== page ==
On my very first meditation retreat one of my meditation teachers offered a compelling metaphor: Revenge is like drinking poison and expecting the other person to die. I found this to be one of those epiphany phrases, as it changed something in me. It makes a lot of sense. The angst and ill will you hold towards other people is not readily visible, so the only person really suffering from those difficult emotions is you.
Revenge motivates a constant thought process, which resembles rumination, and the anger that comes with it both physically tightens the body and eventually emits cortisol. Cortisol is an adrenal hormone that slowly fatigues the body and can negatively affect metabolism, sleep, memory, and the body’s ability to fight illness.
Much like ill-conceived notions about depression, revenge is an exhausting business. Perhaps stranger than it being exhausting is that it develops a stronger rather than a weaker relationship to someone who has likely done you or somebody else harm. The more you think about them, the more you are connected.
So just so that we are caught up, revenge is tiring. It negatively affects sleep, your metabolism, memory, and your immune system. It also leads to body tightening and therefore possible injury over time. It can be the source of frequent rumination, and it makes you even closer to someone you do not like. Finally, the kicker is that while it is taking a toll on your system, the other person may be completely unaware.
My job is to look out for you. I don’t know this other person, and I have to say it stinks. In life you have two very important things: your goals and your loved ones. Pretty much everything else is a distraction. So you want to avoid distraction or things/people that/who do not bring you closer to your goals and loved ones. Revenge seems to be one of these things.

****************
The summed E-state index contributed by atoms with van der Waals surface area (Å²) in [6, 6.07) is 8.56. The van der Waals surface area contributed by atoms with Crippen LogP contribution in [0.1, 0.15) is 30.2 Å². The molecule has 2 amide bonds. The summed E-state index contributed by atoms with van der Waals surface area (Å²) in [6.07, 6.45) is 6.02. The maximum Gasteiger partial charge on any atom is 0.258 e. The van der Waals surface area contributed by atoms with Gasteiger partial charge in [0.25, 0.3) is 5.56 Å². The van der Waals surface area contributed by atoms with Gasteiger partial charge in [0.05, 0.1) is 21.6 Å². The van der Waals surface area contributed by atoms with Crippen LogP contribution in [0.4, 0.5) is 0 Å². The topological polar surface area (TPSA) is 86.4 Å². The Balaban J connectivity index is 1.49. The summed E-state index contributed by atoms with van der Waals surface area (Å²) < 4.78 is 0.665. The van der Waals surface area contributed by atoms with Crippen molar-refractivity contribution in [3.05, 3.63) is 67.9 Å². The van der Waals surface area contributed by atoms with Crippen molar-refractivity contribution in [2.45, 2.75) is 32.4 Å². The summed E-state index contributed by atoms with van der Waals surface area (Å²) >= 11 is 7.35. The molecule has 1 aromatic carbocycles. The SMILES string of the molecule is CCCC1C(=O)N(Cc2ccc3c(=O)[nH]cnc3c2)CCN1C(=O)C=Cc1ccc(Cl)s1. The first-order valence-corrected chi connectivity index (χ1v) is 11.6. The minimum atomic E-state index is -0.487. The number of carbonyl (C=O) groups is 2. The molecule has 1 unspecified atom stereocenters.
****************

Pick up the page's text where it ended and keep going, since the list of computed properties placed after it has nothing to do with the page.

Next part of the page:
So from a self-compassion perspective, you want to address feelings of revenge or wanting to get even when they emerge for yourself not for other people. One of my favorite self-compassion mentors, Narayan, a long time meditation teacher, world traveller, and all around super hero in the world of kindness says that to maintain a state of compassion for herself or others that she will not kick people out of her heart, but she will definitely keep some people out of her house.
By this she means that she can wish people who have harmed her a better understanding of life and a good life without giving them a second opportunity to harm her by keeping them in her life. In essence, wish negative people insight and a good life and the thought disappears, so long as you also give yourself kindness by not accepting relationships with people who do not treat you with the utmost respect and kindness. Don’t hold onto anyone’s crap. That’s their crap!
We develop the attitude of moving people who are unkind to us or distractions out of our life and refocusing on our goals and loved ones, so that we can live a happy, meaningful life. Moving these people out of our life is also beneficial to our physical body and thinking mind too. We do not wish them harm because that only continues the story for us, which brings us back to all of the unpleasant stuff that will not serve as a resource for our goals or loved ones.
The secret gift of this practice is that it models to those around us that we only are willing to honor good relationships and that we simply don’t have time for toxic ones. You will also find yourself moving towards better relationships because it will become part of your approach to life!
Be patient with yourself if this change is a slow one for you. We are all on the path to try to be the best people we can be. None of us have it all together, so you don’t need to either. No matter where you are, take some time every day to ask yourself whether or not you have been kind to yourself and where you could make some more room for more kindness.
Kindness and self-compassion are two things you simply cannot have too much of.
365 Days of Kindness. Self-Compassion. Day 13. In the Books.